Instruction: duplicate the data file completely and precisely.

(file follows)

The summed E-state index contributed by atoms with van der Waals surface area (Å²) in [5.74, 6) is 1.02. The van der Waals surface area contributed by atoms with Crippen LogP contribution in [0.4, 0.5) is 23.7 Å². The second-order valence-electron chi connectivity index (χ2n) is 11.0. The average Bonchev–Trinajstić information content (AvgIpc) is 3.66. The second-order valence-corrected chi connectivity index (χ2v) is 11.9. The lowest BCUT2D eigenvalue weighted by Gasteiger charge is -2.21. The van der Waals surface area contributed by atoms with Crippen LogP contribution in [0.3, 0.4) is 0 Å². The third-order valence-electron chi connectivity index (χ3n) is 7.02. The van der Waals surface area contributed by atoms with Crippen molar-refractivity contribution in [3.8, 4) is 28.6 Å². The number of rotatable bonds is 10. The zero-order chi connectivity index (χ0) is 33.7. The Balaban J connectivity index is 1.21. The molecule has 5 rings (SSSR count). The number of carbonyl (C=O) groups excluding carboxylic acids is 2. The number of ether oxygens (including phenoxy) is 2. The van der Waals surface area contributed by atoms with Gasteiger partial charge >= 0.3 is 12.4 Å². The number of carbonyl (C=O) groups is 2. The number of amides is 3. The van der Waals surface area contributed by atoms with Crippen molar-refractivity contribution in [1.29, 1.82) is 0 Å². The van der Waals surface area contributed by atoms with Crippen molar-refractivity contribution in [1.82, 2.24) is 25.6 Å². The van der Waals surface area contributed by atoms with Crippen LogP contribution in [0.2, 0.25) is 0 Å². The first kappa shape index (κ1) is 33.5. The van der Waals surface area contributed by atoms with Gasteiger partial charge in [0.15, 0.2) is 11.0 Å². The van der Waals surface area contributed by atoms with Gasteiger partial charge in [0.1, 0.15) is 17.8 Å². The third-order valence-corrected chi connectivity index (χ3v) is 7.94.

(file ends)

The summed E-state index contributed by atoms with van der Waals surface area (Å²) in [5.74, 6) is 1.02. The van der Waals surface area contributed by atoms with Crippen LogP contribution in [0.4, 0.5) is 23.7 Å². The second-order valence-electron chi connectivity index (χ2n) is 11.0. The average Bonchev–Trinajstić information content (AvgIpc) is 3.66. The second-order valence-corrected chi connectivity index (χ2v) is 11.9. The lowest BCUT2D eigenvalue weighted by Gasteiger charge is -2.21. The van der Waals surface area contributed by atoms with Crippen LogP contribution in [0.3, 0.4) is 0 Å². The third-order valence-electron chi connectivity index (χ3n) is 7.02. The van der Waals surface area contributed by atoms with Crippen molar-refractivity contribution in [3.8, 4) is 28.6 Å². The number of rotatable bonds is 10. The zero-order chi connectivity index (χ0) is 33.7. The Balaban J connectivity index is 1.21. The molecule has 5 rings (SSSR count). The number of carbonyl (C=O) groups excluding carboxylic acids is 2. The number of ether oxygens (including phenoxy) is 2. The van der Waals surface area contributed by atoms with Gasteiger partial charge >= 0.3 is 12.4 Å². The number of carbonyl (C=O) groups is 2. The number of amides is 3. The van der Waals surface area contributed by atoms with Crippen molar-refractivity contribution in [1.29, 1.82) is 0 Å². The van der Waals surface area contributed by atoms with Crippen molar-refractivity contribution in [1.82, 2.24) is 25.6 Å². The van der Waals surface area contributed by atoms with Crippen LogP contribution in [0.2, 0.25) is 0 Å². The first kappa shape index (κ1) is 33.5. The van der Waals surface area contributed by atoms with Gasteiger partial charge in [0.15, 0.2) is 11.0 Å². The van der Waals surface area contributed by atoms with Gasteiger partial charge in [0.1, 0.15) is 17.8 Å². The third-order valence-corrected chi connectivity index (χ3v) is 7.94.